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In the midst of a discussion between the only four people in the world who care about such things, Asbørn Ulsberg writes:

I think the issue of getting plugin developers to author well-formed plugins is solved by getting the core of WordPress to support and enforce XHTML. Getting this right is, as I see it, a two-part enforcement and encouragement battle. First, WordPress should be outputting everything as application/xhtml+xml (including the admin pages) to supporting browsers. [emphasis added]

This is, quite simply, the worst idea ever. Many, many years ago, I explained in great detail why it was the worst idea ever. This is not just a theoretical problem:

When he [inserted an invalid Unicode character into my system], I ran into the very problem that Mark mentioned years ago and I had to poke my WordPress database option to switch back to text/html for the WordPress admin panel so I could correct Jacques' invalid character.

Wordpress constitutes a logical system. If errors are introduced into that system, the administration panel is the only place within the system that you can correct those errors. If the administration panel itself does not tolerate the very errors it seeks to correct, then you can not fix the errors without jumping out of the system. This is Logical Systems 101. Go read Gödel, Escher, Bach, then come back and argue in favor of enforcing draconian error handling everywhere.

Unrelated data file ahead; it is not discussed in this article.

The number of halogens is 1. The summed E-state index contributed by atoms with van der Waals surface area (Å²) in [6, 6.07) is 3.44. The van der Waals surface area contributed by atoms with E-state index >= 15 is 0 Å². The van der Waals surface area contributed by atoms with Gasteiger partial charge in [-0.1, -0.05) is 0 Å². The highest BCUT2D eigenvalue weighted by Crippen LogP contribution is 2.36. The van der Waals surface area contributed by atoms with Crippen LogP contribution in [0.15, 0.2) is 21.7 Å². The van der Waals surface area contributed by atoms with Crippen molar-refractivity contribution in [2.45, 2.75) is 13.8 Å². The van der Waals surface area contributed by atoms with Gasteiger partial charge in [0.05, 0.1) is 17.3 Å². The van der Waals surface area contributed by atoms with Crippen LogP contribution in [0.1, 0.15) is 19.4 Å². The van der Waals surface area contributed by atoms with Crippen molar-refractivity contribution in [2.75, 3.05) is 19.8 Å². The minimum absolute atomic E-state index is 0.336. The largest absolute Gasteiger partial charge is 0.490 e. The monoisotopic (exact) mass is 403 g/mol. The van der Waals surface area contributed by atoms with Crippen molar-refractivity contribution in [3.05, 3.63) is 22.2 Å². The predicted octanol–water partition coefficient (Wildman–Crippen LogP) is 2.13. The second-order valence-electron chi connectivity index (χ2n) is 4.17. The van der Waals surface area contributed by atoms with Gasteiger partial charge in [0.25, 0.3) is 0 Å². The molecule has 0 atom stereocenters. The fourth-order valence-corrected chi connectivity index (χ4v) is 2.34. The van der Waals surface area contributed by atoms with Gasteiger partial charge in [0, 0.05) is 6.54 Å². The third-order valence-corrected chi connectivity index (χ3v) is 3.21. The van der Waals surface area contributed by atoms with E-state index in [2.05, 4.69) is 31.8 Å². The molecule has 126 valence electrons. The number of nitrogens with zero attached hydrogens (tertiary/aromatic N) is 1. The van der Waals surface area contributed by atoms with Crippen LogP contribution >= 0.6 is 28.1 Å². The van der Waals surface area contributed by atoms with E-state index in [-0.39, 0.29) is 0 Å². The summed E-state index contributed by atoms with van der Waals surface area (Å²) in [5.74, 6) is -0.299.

Sam does not have this problem, because he doesn't have to fix errors from within his system. (In fact, his weblog has no administration panel at all. All of his administration is already done from outside the system.) But your average Wordpress user doesn't have that luxury; they're constrained by either a lack of knowledge (don't know how to jump out of the system) or a lack of privileges (not allowed to jump outside the system). In my original thought experiment, Nick had the latter problem, because he was running on Typepad and had no access to anything outside his own administration pages.

(Interesting postscript: Thought Experiment led to the only documented case in the history of my blog where I changed someone's mind through reasoned argument. Possibly the only documented case in the history of the internet, though I would be interested in other examples if you have them.)

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